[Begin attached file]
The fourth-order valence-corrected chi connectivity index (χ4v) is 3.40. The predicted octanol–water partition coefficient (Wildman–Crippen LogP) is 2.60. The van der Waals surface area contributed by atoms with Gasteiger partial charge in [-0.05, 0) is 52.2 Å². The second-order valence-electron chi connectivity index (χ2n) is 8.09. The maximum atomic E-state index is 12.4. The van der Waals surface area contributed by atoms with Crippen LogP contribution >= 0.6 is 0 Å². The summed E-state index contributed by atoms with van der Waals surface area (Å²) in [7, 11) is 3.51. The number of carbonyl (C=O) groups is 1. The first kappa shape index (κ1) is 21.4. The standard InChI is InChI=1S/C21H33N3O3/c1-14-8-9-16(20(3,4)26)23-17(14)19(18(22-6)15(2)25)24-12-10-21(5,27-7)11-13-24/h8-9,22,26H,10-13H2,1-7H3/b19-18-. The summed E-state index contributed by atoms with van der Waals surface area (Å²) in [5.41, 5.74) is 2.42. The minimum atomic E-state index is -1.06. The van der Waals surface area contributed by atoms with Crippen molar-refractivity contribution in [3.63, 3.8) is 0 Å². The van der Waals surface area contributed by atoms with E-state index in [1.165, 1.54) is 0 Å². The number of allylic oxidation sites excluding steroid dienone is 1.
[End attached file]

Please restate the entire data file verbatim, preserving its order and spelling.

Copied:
The fourth-order valence-corrected chi connectivity index (χ4v) is 3.40. The predicted octanol–water partition coefficient (Wildman–Crippen LogP) is 2.60. The van der Waals surface area contributed by atoms with Gasteiger partial charge in [-0.05, 0) is 52.2 Å². The second-order valence-electron chi connectivity index (χ2n) is 8.09. The maximum atomic E-state index is 12.4. The van der Waals surface area contributed by atoms with Crippen LogP contribution >= 0.6 is 0 Å². The summed E-state index contributed by atoms with van der Waals surface area (Å²) in [7, 11) is 3.51. The number of carbonyl (C=O) groups is 1. The first kappa shape index (κ1) is 21.4. The standard InChI is InChI=1S/C21H33N3O3/c1-14-8-9-16(20(3,4)26)23-17(14)19(18(22-6)15(2)25)24-12-10-21(5,27-7)11-13-24/h8-9,22,26H,10-13H2,1-7H3/b19-18-. The summed E-state index contributed by atoms with van der Waals surface area (Å²) in [5.41, 5.74) is 2.42. The minimum atomic E-state index is -1.06. The van der Waals surface area contributed by atoms with Crippen molar-refractivity contribution in [3.63, 3.8) is 0 Å². The van der Waals surface area contributed by atoms with E-state index in [1.165, 1.54) is 0 Å². The number of allylic oxidation sites excluding steroid dienone is 1.